Ben Macintyre has done it again.
Yet another first-rate book on a master spy.
But even more impressive this is a master spy not prominent in general history.
The book focuses on Agent Sonya, a woman who lived throughout 20th century history and represented a dedicated commitment to Soviet communism, even in the face of the ruthlessness of Stalinism.
And an agent who grew into a master spymaster.
She did this while appearing to the world, whether in Asia or Europe, as an uncomplicated housewife with kids at home.
And, oh by, the way, many lovers and produced four kids, none with the same father.
For today’s generation of Westerners, her story is a fragment of history which they will not have experienced.
There is little attractiveness for non-Russians to the Soviet legacy.
But during the life of Agent Sonya, there was a global attraction to the new Soviet state and its fight against capitalism and fascism.
But perhaps relevant to today, is that those who are committed to the purity of left-wing views, often have difficulty to see their own commitment to authoritarianism and coercion.
She is a German Jew, who as a teenager lived a privileged existence, but from the outset was committed to communism.
As a teenager, she was part of demonstrations which generated conflict with the police, who had there own politics to deal with as well.
She grew up in the rise of Nazism, but her experiences would demonstrate the global consequences of Nazism in terms of the growth of worldwide communism. Hence, her time in China working with the Chinese communists as well as one of the most famous spies of all time, Richard Sorge, who became one of her many lovers.
Put another way, the deadly consequences of Nazism in war and genocide is widely recognized. Less so is the counter-reaction they created in terms of generating what Hitler claimed was one of his core objectives, the defeat of Bolshevism. His actions only enhanced the global reach of Soviet ideology.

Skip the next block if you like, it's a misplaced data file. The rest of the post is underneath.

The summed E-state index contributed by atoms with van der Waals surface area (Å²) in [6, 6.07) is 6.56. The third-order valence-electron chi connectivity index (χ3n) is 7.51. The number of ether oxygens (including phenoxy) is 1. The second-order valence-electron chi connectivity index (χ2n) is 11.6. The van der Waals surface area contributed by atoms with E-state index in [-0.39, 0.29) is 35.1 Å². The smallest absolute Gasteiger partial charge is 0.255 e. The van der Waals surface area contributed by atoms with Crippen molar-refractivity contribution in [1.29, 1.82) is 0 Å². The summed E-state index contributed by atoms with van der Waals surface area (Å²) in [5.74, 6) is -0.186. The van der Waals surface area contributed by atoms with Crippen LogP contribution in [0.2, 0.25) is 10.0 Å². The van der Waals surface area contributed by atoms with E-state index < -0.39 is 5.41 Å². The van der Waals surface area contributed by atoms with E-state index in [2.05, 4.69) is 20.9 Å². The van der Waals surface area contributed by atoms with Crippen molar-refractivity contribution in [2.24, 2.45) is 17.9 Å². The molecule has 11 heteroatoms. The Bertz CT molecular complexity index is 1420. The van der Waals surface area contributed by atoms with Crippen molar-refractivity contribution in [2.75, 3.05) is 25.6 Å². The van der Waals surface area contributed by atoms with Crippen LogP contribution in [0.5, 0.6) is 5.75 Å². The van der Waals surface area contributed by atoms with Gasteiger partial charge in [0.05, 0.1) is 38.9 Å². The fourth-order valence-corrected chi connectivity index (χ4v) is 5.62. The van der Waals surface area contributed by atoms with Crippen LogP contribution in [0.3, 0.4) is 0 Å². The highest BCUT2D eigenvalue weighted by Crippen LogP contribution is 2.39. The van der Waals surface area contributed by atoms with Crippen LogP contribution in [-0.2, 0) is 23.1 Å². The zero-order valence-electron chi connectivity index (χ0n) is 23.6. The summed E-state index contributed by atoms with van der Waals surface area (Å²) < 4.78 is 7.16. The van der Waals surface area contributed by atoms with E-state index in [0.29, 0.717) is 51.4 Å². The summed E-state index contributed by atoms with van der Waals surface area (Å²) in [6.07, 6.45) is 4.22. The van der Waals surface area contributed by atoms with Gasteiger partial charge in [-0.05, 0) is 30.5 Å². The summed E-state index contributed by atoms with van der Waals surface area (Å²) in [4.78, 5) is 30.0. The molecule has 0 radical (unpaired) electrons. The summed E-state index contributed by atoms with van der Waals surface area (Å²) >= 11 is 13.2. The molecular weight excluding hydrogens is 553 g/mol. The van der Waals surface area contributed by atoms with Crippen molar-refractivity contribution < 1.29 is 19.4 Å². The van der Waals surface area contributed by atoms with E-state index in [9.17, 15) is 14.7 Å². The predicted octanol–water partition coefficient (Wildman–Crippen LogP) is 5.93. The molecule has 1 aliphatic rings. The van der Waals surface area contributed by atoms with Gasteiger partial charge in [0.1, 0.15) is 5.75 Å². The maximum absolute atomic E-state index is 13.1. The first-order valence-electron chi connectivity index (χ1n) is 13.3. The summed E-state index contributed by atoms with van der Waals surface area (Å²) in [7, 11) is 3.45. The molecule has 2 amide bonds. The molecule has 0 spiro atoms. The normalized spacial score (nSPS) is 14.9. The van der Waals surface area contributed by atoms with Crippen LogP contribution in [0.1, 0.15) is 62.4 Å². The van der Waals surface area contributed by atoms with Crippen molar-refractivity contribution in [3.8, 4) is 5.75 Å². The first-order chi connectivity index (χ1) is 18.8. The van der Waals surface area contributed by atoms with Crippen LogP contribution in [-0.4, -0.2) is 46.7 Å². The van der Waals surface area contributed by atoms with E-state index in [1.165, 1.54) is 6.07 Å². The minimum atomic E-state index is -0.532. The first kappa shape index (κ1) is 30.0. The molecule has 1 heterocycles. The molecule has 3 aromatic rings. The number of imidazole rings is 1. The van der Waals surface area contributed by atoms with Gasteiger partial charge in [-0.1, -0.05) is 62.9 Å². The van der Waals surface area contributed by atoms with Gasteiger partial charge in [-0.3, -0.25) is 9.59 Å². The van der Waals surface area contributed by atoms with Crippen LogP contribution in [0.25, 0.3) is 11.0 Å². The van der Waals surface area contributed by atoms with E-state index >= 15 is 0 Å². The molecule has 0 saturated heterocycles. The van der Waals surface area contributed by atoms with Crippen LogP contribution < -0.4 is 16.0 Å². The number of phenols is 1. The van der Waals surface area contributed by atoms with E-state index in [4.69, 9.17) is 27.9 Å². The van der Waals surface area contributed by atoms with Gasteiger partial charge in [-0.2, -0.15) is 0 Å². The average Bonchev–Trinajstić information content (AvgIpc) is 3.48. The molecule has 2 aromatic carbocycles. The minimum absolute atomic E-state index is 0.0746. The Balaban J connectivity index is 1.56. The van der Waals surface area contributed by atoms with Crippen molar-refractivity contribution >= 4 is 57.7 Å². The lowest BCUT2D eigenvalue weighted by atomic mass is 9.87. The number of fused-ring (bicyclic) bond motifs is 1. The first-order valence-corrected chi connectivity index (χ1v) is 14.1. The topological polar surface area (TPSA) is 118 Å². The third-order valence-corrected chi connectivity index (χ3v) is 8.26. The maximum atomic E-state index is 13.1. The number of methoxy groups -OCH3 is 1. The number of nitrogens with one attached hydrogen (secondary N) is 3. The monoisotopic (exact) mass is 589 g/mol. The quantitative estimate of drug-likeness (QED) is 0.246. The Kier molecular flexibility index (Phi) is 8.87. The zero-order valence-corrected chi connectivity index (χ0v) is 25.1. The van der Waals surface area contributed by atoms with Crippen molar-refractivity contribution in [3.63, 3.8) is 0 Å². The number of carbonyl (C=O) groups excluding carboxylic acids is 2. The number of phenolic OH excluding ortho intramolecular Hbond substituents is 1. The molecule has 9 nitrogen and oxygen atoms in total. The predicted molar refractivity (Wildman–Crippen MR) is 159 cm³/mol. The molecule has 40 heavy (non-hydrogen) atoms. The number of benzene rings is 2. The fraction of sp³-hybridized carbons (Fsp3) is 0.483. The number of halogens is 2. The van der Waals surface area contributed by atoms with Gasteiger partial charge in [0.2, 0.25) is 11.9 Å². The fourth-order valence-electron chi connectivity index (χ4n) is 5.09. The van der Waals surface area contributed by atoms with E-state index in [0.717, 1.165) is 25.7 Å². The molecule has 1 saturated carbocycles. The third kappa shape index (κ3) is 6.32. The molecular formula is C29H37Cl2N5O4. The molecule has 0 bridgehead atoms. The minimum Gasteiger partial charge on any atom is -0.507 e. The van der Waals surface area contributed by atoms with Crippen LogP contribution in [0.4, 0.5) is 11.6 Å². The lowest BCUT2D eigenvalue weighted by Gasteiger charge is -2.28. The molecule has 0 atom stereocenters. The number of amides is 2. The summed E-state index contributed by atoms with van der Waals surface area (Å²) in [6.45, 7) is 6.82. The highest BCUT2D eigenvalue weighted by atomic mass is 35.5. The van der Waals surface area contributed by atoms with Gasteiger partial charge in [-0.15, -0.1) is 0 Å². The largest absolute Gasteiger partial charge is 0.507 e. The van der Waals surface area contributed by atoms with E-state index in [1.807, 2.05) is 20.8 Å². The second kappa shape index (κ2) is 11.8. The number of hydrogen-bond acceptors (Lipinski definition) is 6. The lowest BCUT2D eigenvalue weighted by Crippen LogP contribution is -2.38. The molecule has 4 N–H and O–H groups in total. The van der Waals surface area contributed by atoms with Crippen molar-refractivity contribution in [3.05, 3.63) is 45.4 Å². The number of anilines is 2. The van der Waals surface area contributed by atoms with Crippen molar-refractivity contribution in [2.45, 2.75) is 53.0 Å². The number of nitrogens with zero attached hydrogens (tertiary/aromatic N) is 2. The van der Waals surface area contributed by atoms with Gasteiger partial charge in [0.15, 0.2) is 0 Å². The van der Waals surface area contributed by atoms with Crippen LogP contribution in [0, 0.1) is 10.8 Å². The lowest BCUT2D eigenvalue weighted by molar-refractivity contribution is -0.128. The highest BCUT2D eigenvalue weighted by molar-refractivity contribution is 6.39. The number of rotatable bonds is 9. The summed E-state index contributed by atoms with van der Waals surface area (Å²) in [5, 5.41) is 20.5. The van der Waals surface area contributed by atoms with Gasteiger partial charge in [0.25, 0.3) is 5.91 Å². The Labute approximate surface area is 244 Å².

She would leave China and go to Russia for training, and later return to the West, and settled into Britain. While in Britain, she became a key conduit for transferring nuclear secrets to the Soviets and aided them in building their own nuclear weapons capabilities.
If a novel, you would have found it a bit implausible in terms of the twists and turns of her life. But if one wanted to prove how life can out imagine even artists, this book will do it for you.
As Macintyre concludes: “Ursula Kuczynski lived long…. She was ten years old when the Bolshevik Revolution took place and eighty-two when the Berlin Wall came down.
“Her life spanned the whole of communism, from its tumultuous beginnings to its cataclysmic downfall.
“She embraced that ideology with the unqualified fervor of youth, and saw it die from the disappointed perspective of extreme old age.
“She spent her adult life fighting for something she believed to be right, and died knowing that much of it had been wrong.
“But she still looked back with satisfaction: she had fought Nazism, loved well, raised a family, written a small library of good books, and helped the Soviet Union keep nuclear pace with the West, ensuring a fragile peace.
“She lived several whole lives in one very long one, a woman of multiple names, numerous roles and many disguises.”